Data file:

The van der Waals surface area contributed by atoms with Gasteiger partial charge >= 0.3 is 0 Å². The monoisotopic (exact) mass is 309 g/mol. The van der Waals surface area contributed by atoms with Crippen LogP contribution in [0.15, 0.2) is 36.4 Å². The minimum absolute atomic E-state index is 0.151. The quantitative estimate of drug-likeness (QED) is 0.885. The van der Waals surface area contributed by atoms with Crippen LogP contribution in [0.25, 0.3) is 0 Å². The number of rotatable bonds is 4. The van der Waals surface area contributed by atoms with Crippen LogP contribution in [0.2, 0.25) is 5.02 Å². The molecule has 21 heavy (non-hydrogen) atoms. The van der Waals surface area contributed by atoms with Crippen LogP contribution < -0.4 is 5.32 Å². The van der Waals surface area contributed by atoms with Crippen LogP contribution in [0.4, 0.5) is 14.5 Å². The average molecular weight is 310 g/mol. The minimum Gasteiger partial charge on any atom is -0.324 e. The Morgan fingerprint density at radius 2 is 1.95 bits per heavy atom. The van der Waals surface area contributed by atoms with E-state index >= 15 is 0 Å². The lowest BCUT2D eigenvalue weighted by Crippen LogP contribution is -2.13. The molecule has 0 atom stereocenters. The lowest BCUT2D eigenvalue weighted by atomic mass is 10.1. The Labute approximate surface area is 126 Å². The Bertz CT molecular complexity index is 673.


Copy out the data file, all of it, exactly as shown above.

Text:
The van der Waals surface area contributed by atoms with Gasteiger partial charge >= 0.3 is 0 Å². The monoisotopic (exact) mass is 309 g/mol. The van der Waals surface area contributed by atoms with Crippen LogP contribution in [0.15, 0.2) is 36.4 Å². The minimum absolute atomic E-state index is 0.151. The quantitative estimate of drug-likeness (QED) is 0.885. The van der Waals surface area contributed by atoms with Crippen LogP contribution in [0.25, 0.3) is 0 Å². The number of rotatable bonds is 4. The van der Waals surface area contributed by atoms with Crippen LogP contribution in [0.2, 0.25) is 5.02 Å². The molecule has 21 heavy (non-hydrogen) atoms. The van der Waals surface area contributed by atoms with Crippen LogP contribution < -0.4 is 5.32 Å². The van der Waals surface area contributed by atoms with Crippen LogP contribution in [0.4, 0.5) is 14.5 Å². The average molecular weight is 310 g/mol. The minimum Gasteiger partial charge on any atom is -0.324 e. The Morgan fingerprint density at radius 2 is 1.95 bits per heavy atom. The van der Waals surface area contributed by atoms with E-state index >= 15 is 0 Å². The lowest BCUT2D eigenvalue weighted by Crippen LogP contribution is -2.13. The molecule has 0 atom stereocenters. The lowest BCUT2D eigenvalue weighted by atomic mass is 10.1. The Labute approximate surface area is 126 Å². The Bertz CT molecular complexity index is 673.